The People of America's Oil and Natural Gas Indusry

Pipelines For Energy and… Beer?

Michael Tadeo

Michael Tadeo
Posted September 19, 2016


The benefits of pipeline infrastructure are being felt in one small Belgian city. Only get this: The deliverable is beer.

The Halve Maan Brewery in Bruges recently opened a beer pipeline connecting the brewery in the center of the town to a bottling plant about 2 miles away. The $4.5 million pipeline that took five months to build can deliver 12,000 bottles of beer an hour to the bottling plant. Not only will the pipeline increase efficiency in delivering this product to market, but its multi-million dollar construction likely provided an economic boost to the area.

The Bruges pipeline illustrates the way pipelines play a big role in putting valued products in the hands of consumers. In Bruges, it’s beer. In our country pipelines crisscross the nation, safely bringing crude oil to refineries and then finished petroleum products to market every day – with 99.999 percent of deliveries reaching their destinations without incident. That’s just one benefit of strong energy infrastructure.

America’s pipeline systems benefit American consumers, American workers and the environment. Pipelines play a role in our nation becoming the world leader in producing oil and natural gas and also in reducing carbon emissions which are near 20-year lows.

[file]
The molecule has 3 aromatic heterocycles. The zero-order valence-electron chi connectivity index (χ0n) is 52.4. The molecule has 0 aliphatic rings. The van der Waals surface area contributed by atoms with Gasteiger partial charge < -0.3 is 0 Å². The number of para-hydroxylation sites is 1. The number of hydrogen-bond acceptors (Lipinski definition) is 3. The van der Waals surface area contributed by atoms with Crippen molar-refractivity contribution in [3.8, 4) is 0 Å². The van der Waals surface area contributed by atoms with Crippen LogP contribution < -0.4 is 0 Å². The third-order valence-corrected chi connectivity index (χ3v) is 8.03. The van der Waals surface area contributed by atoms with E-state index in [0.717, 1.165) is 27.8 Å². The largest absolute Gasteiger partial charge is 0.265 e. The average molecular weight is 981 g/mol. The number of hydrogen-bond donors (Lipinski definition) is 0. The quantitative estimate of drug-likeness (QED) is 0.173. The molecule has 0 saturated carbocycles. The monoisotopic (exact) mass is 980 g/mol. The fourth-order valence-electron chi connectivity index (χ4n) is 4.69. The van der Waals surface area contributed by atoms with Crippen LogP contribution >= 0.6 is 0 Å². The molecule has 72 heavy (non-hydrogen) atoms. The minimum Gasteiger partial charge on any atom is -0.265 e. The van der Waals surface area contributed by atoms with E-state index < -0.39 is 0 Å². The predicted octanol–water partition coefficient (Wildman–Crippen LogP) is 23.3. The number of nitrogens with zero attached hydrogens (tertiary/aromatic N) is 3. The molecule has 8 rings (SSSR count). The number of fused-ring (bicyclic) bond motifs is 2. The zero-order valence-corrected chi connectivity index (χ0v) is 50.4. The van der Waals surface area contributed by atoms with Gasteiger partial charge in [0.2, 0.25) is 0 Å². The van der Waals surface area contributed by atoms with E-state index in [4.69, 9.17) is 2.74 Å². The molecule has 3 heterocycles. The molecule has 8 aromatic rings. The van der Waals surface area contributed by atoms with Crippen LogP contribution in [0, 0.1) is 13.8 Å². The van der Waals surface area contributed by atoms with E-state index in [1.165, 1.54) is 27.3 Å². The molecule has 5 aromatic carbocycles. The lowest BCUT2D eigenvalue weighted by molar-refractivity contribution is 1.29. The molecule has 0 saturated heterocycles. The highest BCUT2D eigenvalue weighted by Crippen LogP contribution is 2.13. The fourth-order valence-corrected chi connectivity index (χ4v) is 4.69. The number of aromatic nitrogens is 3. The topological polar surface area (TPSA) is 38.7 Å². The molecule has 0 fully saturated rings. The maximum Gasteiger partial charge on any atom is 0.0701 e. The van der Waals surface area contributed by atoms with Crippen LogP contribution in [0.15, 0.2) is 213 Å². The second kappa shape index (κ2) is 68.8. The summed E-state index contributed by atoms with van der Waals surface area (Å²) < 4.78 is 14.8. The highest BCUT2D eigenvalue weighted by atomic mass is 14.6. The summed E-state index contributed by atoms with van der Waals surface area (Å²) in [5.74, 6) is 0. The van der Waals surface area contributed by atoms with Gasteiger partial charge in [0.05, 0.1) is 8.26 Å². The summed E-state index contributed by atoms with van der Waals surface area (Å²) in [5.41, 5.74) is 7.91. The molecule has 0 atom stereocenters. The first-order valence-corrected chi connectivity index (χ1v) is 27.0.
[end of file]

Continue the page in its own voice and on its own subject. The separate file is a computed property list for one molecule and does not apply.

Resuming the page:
Meanwhile, U.S. consumers saved more than $115 billion on gasoline in 2015 compared to 2014, according to AAA, with each licensed driver saving an average of $550 at the gas pump.  That’s largely because we’re producing more oil here at home.  

Pipeline construction is beneficial in a broader economic sense as well. According to a recent IHS study,  development of new oil and natural gas infrastructure could generate an estimated $1.15 trillion in capital investments and support as many as 1.15 million jobs.

Whether it’s bringing beer, crude oil or petroleum products, pipelines provide great benefits to our economy and each of us as consumers. So, when you’re topping off your car’s tank before a long road trip – or if you’re ever sipping a Halve Maan beer – think pipelines. It’s infrastructure we all need.


Before joining API as a spokesman, Tadeo served as the deputy communications director for the Senate Energy and Natural Resources Committee under Chairman Lisa Murkowski of Alaska. Tadeo’s communications experience includes his work on Capitol Hill with Rep. Bill Johnson, the House Natural Resources Committee, and with Fox News in New York where he was a producer for Neil Cavuto. Tadeo is a graduate of Fordham University.